Do you feel the need for speed?
Physics of Velocity
What is velocity? Why not call this podcast - “Quilting Speed”?
Velocity is noted as speed and direction.
What is speed? Speed is the distance you travel and the amount of time it takes you to do so.
Velocity in physics is measured as both instantaneous and average.
Instantaneous velocity is the speed and direction you are at any given moment.
Imagine you are driving – or will be. Getting in your car, turning the key, you notice the car starts at rest.
A velocity of zero.
You accelerate to a certain speed. At any given instant between zero and your final speed your spedometer would read something different. An instantaneous velocity.
If you want to look at your average velocity during that same time period, consider the entire time period you were moving. Then take your beginning speed, and your ending speed (going in the same direction) and take the average of the two.
In our car, we are moving compared to the ground.
Compared to the ground. A frame of reference. The most common frame of reference is the ground.
If we were driving in a 4 lane highway, how fast do we appear to be driving compared to another car going faster?
Let’s say the other car is going faster, in the same direction we are.
We’ll fall behind the other car, right? We’re going to be late to the party. Hey, wait for us!
Doesn’t it appear that we are going backwards to the other car?
We know we’re not going backwards, we can see we’re making progress forward compared to the ground, but making less progress compared to the faster car.
But if you could see what your friend’s kid could see, looking back, seeing our slower car from the faster car’s perspective, our car would look like it is leaving us. And the kids can make faces at us.
We can also have a negative velocity if we are considered to be ‘going backwards’ from where we intend to go.
We can have a negative velocity compared to other vehicles.
So the study of velocity in physics starts you thinking about your speed, your direction, type of velocity measurement and your frame of reference, and these major terms can be applied to quilting.
I’ve set up a separate page on my blog for the Great Velocity Experiment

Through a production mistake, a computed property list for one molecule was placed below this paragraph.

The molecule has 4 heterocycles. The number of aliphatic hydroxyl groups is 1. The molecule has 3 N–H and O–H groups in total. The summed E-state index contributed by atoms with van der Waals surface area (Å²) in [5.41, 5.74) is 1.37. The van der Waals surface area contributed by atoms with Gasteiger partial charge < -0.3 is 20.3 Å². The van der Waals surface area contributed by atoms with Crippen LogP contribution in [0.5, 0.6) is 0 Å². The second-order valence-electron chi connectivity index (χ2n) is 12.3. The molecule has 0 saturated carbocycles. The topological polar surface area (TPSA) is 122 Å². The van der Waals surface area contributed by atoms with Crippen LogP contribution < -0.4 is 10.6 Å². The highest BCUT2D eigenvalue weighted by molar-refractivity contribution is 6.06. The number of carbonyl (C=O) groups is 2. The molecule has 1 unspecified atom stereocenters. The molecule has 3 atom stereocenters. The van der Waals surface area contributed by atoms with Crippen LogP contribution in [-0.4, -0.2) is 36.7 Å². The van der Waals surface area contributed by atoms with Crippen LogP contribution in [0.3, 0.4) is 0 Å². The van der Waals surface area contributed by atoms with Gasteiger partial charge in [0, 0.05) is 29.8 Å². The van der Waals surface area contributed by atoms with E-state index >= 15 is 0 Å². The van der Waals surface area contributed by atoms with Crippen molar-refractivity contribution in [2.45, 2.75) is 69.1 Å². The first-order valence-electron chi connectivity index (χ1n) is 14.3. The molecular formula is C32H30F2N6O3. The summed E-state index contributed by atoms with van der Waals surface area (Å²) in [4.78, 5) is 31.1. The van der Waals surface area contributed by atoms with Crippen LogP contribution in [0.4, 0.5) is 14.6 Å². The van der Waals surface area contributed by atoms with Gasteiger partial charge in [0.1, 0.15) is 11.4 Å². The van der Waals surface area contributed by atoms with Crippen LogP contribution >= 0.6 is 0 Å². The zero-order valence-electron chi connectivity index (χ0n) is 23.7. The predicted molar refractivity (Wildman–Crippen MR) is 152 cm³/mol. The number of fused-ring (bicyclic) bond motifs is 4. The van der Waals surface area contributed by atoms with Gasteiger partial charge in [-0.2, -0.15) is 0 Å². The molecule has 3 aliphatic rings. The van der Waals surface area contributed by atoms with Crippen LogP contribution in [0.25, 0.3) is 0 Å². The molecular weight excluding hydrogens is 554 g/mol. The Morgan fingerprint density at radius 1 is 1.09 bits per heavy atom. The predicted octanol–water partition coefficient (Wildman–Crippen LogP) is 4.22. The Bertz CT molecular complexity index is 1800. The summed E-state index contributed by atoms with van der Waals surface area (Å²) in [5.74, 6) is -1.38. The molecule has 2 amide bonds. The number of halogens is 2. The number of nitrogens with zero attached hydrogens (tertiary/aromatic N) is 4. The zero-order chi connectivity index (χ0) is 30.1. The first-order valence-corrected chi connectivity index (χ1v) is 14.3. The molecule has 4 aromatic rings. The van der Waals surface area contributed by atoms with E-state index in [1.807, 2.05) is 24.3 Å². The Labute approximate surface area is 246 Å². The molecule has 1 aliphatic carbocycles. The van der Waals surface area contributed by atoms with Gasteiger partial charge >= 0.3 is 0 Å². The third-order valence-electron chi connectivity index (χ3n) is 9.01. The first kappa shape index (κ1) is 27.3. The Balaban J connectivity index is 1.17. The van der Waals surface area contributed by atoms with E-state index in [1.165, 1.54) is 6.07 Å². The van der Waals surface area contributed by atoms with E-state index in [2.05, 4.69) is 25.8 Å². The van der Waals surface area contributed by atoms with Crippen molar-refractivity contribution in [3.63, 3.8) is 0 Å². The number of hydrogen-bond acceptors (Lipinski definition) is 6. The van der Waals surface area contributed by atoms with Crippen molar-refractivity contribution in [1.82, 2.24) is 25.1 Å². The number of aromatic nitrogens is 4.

I’ve created my own small scale experiment that measures the average velocity of a set number of strips. And you can play along! It’s easy.
You’ll really only need a number of strips or blocks that need sewing, a method to sew them, a timer, how many blocks or strips you have, and the length of 1 block or strip.
It is also nice to know what machine you use, what width of blocks you’re sewing (I found it makes quite a bit of difference), and you have to try to be accurate too!
Further details in the link above and in the show. I am also including it on the side bar, and if I can figure out how to post a widget for you guys with blogs, I’ll let you know.
You DON”T HAVE TO DO any of the math, except to tell me the specifics I ask for, which the most math is measuring your block and counting the number of blocks, and I’ll do all the rest of the math for you! What a deal!
And if you’re overseas and use meters instead of inches/yards (silly US system we have set up here), let me know that too.
I’ll do a giveaway to a lucky random person who participates! (Details to follow)
A few notes to wrap up part 1 of this podcast
THANK YOU for reaching out to me!!! Thank you thank you thank you!
If you want some books I recently ‘read’ (listened to) about the brain and decisions (logical side and emotional side):
- How We Decide by Jonah Lehrer
- Switch by Dan and Chip Heath
- The Podcast Radiolab Episode on Choice by WNYC Jad Abumrad & Robert Krulwich in ITunes
Gridlock Gridlock? Try this technique at Sew Mama Sew suggested by Sally
Want to try a cross stitch pattern from a picture? Try My Photo Stitch suggested by Deb
Optical Illusion Quilt by Jane at Just Plain Jane Quilts